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How to Adult: Tracking Budgets and Bills

September 21, 2018

Third in my series of How to Adult is my last tip on managing money like a grown up, and the interesting trick that somehow changed my way of keeping track of bills.

 

For two years now I have been using an Erin Condren Deluxe Monthly planner to organize anything budget related: our monthly bill payment, vacation planning notes and information, notes for big purchases, our income, charitable giving, managing debt... you get the picture.  It has a monthly spread for each month, and a few pages after each spread to use however your brain works best.  Past the monthly spreads are lined notes pages, with plenty of space for whatever you might need to write down.  The covers are super pretty and customizable.  Here's the front of mine this year:

 

 

I use the monthly spread to fill out when we get paid and when bills are due.  It gives me a great overview of the month and the flow of our money.  Dan gets paid every two weeks and my income is variable from my business.  I try to utilize the Profit First System of paying myself twice per month on the 10th and 25th (if those dates fall on a weekend, I just tweak it a bit to be during the week-I rarely do this on a weekend). 

 

Here is a picture of my monthly spread with the pretty stickers (from Amazon) noting pay days (darker purple) and bills due (lighter purple).

 

 

My favorite page is the one below: a list of all the recurring bills due each month, with the date, name of the bill, amount, and a place to check off when its paid. (SO SATISFYING!) I also place an "A" with a circle around it if the bill is paid automatically.  The bills with dates are paid every month; the ones without are generally paid quarterly.  This little list made a huge difference in knowing when bills were due, paying them on time and managing our money.

 

I kept some info private and didn't include the actual amounts- I'll fill them in later.  The column on the right gives me a little space to note bigger one-time expenses that impacted our budget that month (registering for a sport, birthday gifts, medical expenses above a typical co-pay, special Girl Scout events, etc).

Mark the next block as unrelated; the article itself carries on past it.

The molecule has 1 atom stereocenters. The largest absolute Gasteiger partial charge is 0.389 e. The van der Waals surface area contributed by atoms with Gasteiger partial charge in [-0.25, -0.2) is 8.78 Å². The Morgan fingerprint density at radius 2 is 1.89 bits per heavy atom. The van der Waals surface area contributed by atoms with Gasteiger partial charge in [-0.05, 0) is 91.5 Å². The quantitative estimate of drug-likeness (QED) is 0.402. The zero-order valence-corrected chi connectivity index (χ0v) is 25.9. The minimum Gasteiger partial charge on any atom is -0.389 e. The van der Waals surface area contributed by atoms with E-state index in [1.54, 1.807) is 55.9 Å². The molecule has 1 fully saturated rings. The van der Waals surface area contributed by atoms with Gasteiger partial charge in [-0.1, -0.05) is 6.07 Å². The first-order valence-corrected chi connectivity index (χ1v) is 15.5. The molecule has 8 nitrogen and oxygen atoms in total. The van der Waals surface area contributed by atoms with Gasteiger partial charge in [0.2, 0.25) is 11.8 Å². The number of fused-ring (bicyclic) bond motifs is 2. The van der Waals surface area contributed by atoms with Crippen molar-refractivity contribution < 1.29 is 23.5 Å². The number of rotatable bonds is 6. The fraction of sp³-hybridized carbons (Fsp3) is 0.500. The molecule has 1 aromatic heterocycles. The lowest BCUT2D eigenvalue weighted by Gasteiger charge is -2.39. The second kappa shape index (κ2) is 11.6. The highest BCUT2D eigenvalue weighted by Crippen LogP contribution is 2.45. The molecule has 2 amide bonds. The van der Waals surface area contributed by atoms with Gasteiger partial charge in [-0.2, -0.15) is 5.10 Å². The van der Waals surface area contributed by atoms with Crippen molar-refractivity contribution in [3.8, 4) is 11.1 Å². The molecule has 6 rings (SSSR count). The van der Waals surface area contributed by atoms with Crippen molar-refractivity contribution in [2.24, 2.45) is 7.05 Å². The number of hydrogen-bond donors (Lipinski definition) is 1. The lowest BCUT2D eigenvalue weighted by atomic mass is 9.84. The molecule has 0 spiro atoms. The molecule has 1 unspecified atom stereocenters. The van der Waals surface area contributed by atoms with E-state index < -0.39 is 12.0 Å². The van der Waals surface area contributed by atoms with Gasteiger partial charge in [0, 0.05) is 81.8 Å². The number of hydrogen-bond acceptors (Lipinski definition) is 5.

Another helpful page after the monthly spread (on the left side of the Bill List) is the page with rectangular boxes.  I like to fill these in to keep track of debts, specific items we are paying down (we still have a bit left of our big Disney trip from February to pay off), Pretty Neat Income and Sinking Funds, and our Charitable Giving and Donations to keep track of at tax time.  When I am paying bills, I fill in these sections with the date, amount and payee.  It's a good way to see progress from month to month (or see areas to improve).

 

You of course can track any kind of thing that's important to you and specific to your situation: tracking savings for a big purchase or vacation, tracking variable incomes, bonuses or commissions, retirement accounts, college savings... anything financial that you want to keep a specific eye on.

 

The last page in the monthly section I use is a new one: Monthly Sinking Funds.  Sinking Funds are a great way to set some money aside each month for specific categories- things you are either saving up for or have a wildly varying expenses that come up unexpectedly.  This, to me, is the hardest part of budgeting regularly: the unexpected items for the kids that pop up, and I'm going to try to use Sinking Funds to cover some of those.

 

 

So you can see on my list I'm putting a little aside each month for home repairs, car repairs and maintenance, saving for Christmas, clothing, and medical co-pays.  Some months I won't have any expenses in these categories, so the money just rolls over to the next month.  If I have an expense in one of these categories, I can use this cash set aside to cover or at least help cover the expense.

 

Here's a perfect example: Michaela came home yesterday with a field trip permission slip.  Her AP Spanish class is going to NYC and taking a walking tour and visiting the Met.  The cost of the trip is $89.00 and she asked if I could write her a check right away as the trip is first come, first served with a limited amount of spots.  I can take that $89 from my Sinking Fund account and transfer it into my regular checking account, covering the cost of the trip.  I will note this transfer on this list in the KIDS category.  It will wipe out my savings from this category, but I can put aside some more next month.

 

I'm also trying to set a small amount of money aside each month to go towards two big parties we'll be hosting next year- a confirmation party for Jenna and a high school graduation party for Michaela.  This savings won't cover the whole cost but will give us a start!

 

For a great, in-depth description of Sinking Funds and how to use them, check out Jen DuFore's YouTube videos, found here on her channel JenPlans. She also has some great videos about budgeting using the Dave Ramsey method.  She is the go-to gal who I and many, many others look to for information about how to best set up a household budget.

 

Hopefully this series has given you some food for thought about how to set up a system in your own home for managing incoming bills, bill payment, and setting up long-term paper storage systems.  Always know you can email me with any questions you might have. Of course if this all sounds great but terribly overwhelming and you don't know where to start, I'm here to help! I have assisted many clients with these exact same tasks and systems.  They work really well for clients and for my own house as well.  

 

So... go forth and adult!!!  You can do it!!

 

 

 

 

 

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